The Kurdish group that controls Iraq’s Kirkuk oilfields has agreed with Baghdad to keep crude flowing from the region through a pipeline to a Turkish export terminal on the Mediterranean, a Kurdish official told Reuters on Wednesday.
Kosrat Rasul said the deal was reached on Tuesday between his group, the Patriotic Union of Kurdistan (PUK), and Iraqi Prime Minister Haider al-Abadi.
The pipeline carries 150,000 barrels per day (bpd) of Kirkuk crude for export to world markets via Ceyhan, in Turkey.
The PUK withdrew its threat to shut the pipeline after the Iraqi government decided to increase further the capacity of the Kirkuk oil refinery, a Kurdish source close to the talks said.
The Oil Ministry in Baghdad announced on Wednesday that an additional processing unit of 10,000 bpd had begun operating, boosting the plant’s capacity to 40,000 bpd.
Another unit, also with a capacity of 10,000 bpd, should come on stream before the year-end, said a ministry statement, citing a message from oil minister Jabar al-Luaibi to Abadi.
The source said the additional output would improve fuel distribution in the PUK-held regions of Kirkuk and Sulaimaniya and create jobs for locals.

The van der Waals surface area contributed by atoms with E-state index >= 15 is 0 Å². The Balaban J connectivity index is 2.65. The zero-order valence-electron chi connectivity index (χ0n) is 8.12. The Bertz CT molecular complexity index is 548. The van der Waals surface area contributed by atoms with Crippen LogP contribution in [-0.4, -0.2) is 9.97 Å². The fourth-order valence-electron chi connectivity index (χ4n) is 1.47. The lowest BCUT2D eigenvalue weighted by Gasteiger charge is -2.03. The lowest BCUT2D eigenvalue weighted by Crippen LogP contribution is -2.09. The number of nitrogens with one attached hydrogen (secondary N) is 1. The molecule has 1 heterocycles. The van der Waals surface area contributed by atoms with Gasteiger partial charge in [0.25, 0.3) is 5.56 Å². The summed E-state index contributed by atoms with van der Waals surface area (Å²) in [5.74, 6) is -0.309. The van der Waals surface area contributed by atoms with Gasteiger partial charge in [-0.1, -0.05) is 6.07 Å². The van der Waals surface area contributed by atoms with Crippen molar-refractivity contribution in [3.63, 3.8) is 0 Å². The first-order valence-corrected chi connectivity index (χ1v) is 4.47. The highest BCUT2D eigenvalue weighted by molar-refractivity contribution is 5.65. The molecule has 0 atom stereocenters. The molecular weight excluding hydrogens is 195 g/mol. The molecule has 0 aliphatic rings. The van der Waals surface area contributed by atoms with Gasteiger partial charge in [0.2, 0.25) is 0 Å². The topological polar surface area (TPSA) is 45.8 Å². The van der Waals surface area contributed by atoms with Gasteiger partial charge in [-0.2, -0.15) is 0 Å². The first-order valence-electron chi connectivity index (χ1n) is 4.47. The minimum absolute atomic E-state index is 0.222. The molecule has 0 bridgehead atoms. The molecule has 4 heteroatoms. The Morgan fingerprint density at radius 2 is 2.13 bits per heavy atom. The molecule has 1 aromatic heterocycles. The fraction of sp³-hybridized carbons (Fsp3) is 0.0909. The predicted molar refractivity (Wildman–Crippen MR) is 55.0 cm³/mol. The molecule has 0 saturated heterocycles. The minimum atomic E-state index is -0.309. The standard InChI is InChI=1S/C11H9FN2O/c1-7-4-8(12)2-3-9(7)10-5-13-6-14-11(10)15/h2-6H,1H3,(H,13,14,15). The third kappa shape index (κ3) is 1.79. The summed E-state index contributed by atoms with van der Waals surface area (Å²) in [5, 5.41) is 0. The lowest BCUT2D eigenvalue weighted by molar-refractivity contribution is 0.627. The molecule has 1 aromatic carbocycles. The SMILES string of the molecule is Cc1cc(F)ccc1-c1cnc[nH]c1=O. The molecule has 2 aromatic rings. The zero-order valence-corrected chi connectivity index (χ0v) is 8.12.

“The agreement ended the problem and there is no deadline anymore” to shut the pipeline, said Rasul, who is the PUK deputy secretary-general, giving no further details.
PUK forces seized the Kirkuk facilities last week, briefly suspending oil flows and threatening further action if its demand to have a share in the revenue were not fulfilled.
The Kurdistan Regional Government, led by President Massoud Barzani and based in the capital Erbil, began independent exports of oil from Kirkuk in 2014 but cut a deal with Baghdad last year to split the revenues equally.
The deal has been opposed by the PUK, the historic rival of Barzani’s Erbil-based ruling Kurdistan Democratic Party.
The oilfield was run by Baghdad’s North Oil Co until 2014, when Kurdish peshmerga forces took control of the Kirkuk area after Islamic State militants overran around a third of Iraq and Baghdad’s local forces disintegrated.
The current Kirkuk oil-sharing deal between Erbil and Baghdad was agreed by the Iraqi prime minister and Kurdish Prime Minister Nechirvan Barzani.
Prior to the signing of the deal, local Kirkuk authorities and some executives from Iraqi state oil firm SOMO were suggesting exporting oil from Kirkuk via Iran.